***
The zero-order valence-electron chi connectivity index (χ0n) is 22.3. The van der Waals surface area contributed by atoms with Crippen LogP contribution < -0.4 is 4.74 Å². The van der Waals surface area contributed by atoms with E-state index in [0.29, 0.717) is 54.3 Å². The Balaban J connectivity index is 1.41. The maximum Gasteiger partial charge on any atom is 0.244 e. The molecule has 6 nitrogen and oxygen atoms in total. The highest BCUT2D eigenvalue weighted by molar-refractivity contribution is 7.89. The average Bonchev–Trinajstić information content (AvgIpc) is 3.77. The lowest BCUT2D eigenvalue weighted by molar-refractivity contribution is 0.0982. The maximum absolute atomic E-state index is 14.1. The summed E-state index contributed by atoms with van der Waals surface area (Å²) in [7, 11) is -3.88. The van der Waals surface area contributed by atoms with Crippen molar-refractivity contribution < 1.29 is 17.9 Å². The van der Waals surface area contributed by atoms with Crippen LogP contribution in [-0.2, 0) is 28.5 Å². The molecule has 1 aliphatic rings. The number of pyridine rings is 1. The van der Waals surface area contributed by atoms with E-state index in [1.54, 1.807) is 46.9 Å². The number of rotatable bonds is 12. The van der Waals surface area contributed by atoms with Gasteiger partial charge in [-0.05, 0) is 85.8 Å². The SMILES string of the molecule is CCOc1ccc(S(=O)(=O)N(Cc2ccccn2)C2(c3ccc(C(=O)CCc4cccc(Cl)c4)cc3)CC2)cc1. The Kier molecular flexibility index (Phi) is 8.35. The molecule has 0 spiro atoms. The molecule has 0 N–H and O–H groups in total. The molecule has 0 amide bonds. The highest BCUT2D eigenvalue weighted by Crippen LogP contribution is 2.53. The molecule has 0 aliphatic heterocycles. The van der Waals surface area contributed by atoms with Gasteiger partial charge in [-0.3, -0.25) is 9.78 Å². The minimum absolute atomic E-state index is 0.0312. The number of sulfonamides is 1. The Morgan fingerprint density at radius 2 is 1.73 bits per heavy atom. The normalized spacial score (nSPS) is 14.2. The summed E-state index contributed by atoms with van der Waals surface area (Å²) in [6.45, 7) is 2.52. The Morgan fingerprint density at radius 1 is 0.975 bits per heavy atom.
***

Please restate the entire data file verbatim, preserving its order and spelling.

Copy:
The zero-order valence-electron chi connectivity index (χ0n) is 22.3. The van der Waals surface area contributed by atoms with Crippen LogP contribution < -0.4 is 4.74 Å². The van der Waals surface area contributed by atoms with E-state index in [0.29, 0.717) is 54.3 Å². The Balaban J connectivity index is 1.41. The maximum Gasteiger partial charge on any atom is 0.244 e. The molecule has 6 nitrogen and oxygen atoms in total. The highest BCUT2D eigenvalue weighted by molar-refractivity contribution is 7.89. The average Bonchev–Trinajstić information content (AvgIpc) is 3.77. The lowest BCUT2D eigenvalue weighted by molar-refractivity contribution is 0.0982. The maximum absolute atomic E-state index is 14.1. The summed E-state index contributed by atoms with van der Waals surface area (Å²) in [7, 11) is -3.88. The van der Waals surface area contributed by atoms with Crippen molar-refractivity contribution < 1.29 is 17.9 Å². The van der Waals surface area contributed by atoms with Crippen LogP contribution in [-0.2, 0) is 28.5 Å². The molecule has 1 aliphatic rings. The number of pyridine rings is 1. The van der Waals surface area contributed by atoms with E-state index in [1.54, 1.807) is 46.9 Å². The number of rotatable bonds is 12. The van der Waals surface area contributed by atoms with Gasteiger partial charge in [-0.05, 0) is 85.8 Å². The SMILES string of the molecule is CCOc1ccc(S(=O)(=O)N(Cc2ccccn2)C2(c3ccc(C(=O)CCc4cccc(Cl)c4)cc3)CC2)cc1. The Kier molecular flexibility index (Phi) is 8.35. The molecule has 0 spiro atoms. The molecule has 0 N–H and O–H groups in total. The molecule has 0 amide bonds. The highest BCUT2D eigenvalue weighted by Crippen LogP contribution is 2.53. The molecule has 0 aliphatic heterocycles. The van der Waals surface area contributed by atoms with Gasteiger partial charge in [-0.3, -0.25) is 9.78 Å². The minimum absolute atomic E-state index is 0.0312. The number of sulfonamides is 1. The Morgan fingerprint density at radius 2 is 1.73 bits per heavy atom. The normalized spacial score (nSPS) is 14.2. The summed E-state index contributed by atoms with van der Waals surface area (Å²) in [6.45, 7) is 2.52. The Morgan fingerprint density at radius 1 is 0.975 bits per heavy atom.